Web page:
Vitamin D is a nutrient that your body uses to meet a variety of critical health needs, including maintenance of your normal nerve and immune function and the support of proper bone formation. You can develop a deficiency of this vitamin if you don't absorb it properly in your small intestine. Potential reasons for vitamin D absorption problems include fat-absorption disorders, the presence of certain other diseases and the after-effects of gastric bypass surgery.
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Vitamin D belongs to a class of nutrients called fat-soluble vitamins. As the name implies, you need dietary fat to help break down these vitamins and absorb them into your body. Outside of fatty fish, egg yolks, cheese, beef liver, fish liver oil and certain mushroom species, vitamin D is scarce in natural foods. As a result, most people in the U.S. rely on milk, orange juice, cereal and other artificially fortified foods as dietary sources of the vitamin. Additional amounts of vitamin D come from internal chemical reactions triggered by direct exposure to the ultraviolet rays in sunlight.
Fat Absorption Problems
Since you cannot absorb vitamin D into your system without an accompanying intake of fat, any disorder that disrupts your ability to absorb fat can also disrupt your ability to absorb vitamin D, according to the National Institutes of Health Office of Dietary Supplements. Potential sources of fat-absorption problems include certain forms of liver disease and mucus buildup in the digestive tract associated with the lung disorder cystic fibrosis. You can also develop fat absorption difficulties if you have a gastrointestinal disorder called Crohn's disease.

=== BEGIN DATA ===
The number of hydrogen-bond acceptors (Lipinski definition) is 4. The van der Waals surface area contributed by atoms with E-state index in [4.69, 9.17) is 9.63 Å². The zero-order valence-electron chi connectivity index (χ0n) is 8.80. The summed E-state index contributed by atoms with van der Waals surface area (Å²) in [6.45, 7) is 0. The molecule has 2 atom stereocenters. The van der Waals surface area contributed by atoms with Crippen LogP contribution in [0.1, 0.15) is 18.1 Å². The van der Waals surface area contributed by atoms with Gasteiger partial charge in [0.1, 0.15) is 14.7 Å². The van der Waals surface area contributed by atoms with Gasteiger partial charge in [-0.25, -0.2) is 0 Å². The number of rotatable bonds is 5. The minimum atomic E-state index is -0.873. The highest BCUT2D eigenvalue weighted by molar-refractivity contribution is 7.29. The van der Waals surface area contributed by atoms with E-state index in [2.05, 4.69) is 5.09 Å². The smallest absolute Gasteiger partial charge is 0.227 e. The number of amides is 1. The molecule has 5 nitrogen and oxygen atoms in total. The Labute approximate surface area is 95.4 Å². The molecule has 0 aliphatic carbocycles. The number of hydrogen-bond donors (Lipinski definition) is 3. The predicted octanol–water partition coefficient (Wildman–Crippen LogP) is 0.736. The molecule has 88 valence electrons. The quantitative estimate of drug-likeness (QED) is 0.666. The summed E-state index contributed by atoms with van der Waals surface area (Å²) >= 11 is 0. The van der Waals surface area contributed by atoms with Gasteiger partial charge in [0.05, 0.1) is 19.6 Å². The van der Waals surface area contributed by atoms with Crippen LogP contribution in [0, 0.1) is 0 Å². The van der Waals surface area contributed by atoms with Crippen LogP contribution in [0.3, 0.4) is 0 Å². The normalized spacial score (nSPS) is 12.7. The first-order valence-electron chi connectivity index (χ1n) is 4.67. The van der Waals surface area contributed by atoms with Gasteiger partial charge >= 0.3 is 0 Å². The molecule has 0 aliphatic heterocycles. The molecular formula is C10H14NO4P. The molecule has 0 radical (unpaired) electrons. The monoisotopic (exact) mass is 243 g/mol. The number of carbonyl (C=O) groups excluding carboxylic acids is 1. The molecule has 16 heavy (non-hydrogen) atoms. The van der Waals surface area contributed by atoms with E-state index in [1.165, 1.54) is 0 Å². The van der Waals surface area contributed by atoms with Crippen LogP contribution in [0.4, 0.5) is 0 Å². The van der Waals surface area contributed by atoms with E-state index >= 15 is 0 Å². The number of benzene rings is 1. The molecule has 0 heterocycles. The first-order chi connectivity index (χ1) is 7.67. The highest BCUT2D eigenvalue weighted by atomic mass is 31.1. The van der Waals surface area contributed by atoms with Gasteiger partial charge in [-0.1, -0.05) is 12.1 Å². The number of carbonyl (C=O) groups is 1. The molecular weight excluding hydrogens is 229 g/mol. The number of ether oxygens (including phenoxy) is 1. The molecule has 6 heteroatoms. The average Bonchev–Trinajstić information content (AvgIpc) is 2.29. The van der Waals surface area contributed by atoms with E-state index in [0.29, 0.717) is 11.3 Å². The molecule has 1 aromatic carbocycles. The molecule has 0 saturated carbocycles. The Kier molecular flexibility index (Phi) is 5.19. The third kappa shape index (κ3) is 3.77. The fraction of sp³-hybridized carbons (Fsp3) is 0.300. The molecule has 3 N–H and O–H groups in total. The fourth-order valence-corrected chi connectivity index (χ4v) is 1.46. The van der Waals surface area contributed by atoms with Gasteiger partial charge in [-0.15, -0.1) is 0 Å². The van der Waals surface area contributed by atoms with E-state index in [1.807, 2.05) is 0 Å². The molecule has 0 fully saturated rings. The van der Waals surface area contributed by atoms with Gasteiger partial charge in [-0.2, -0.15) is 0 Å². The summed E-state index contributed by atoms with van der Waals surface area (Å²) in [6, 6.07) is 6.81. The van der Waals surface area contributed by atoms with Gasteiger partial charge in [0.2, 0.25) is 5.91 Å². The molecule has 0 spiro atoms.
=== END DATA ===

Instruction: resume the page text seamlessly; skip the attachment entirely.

The presence of Crohn's disease can also directly affect your body's ability to absorb vitamin D, according to a study published in 2011 in the Crohn's and Colitis Foundation of America's official journal, "Inflammatory Bowel Diseases." When compared to people who don't have Crohn's or any other gastrointestinal disorder, the average Crohn's patient absorbs roughly 30 percent less of the vitamin D present in his or her diet, the authors of the study report. However, not all people with Crohn's experience the same degree of difficulty in processing their food, and doctors must perform tests to determine the effects of malabsorption in any given individual.
Gastric Bypass and Obesity
If you have obesity and undergo gastric bypass surgery, your food will typically be routed around part of your upper small intestine. Since vitamin D absorption takes places in your small intestine, this re-routing can reduce your chances to properly extract the vitamin from the foods in your diet, the Office of Dietary Supplements says. In turn, reduced extraction can lead to vitamin D deficiency. In addition, people who have obesity and don't undergo gastric bypass can hold abnormally high amounts of vitamin D in their fatty tissues. While this is not a problem of fat absorption, it can still result in lowered availability of the nutrient in other areas of your body. Consult your doctor for more information on problems related to vitamin D absorption and fat absorption.
- National Institutes of Health Office of Dietary Supplements: Dietary Supplement Fact Sheet: Vitamin D
- "Inflammatory Bowel Diseases"; Use of a Novel Vitamin D Absorption Test...; Farraye, Nimitphong, et al.; Jan. 6, 2011
- Science Daily: Vitamin D Absorption Is Diminished in Patients With Crohn's Disease...; Jan. 18, 2011
- Colorado State University Extension: Fat-soluble Vitamins; J. Anderson, L. Young; August 2008
- PubMed Health: Cystic Fibrosis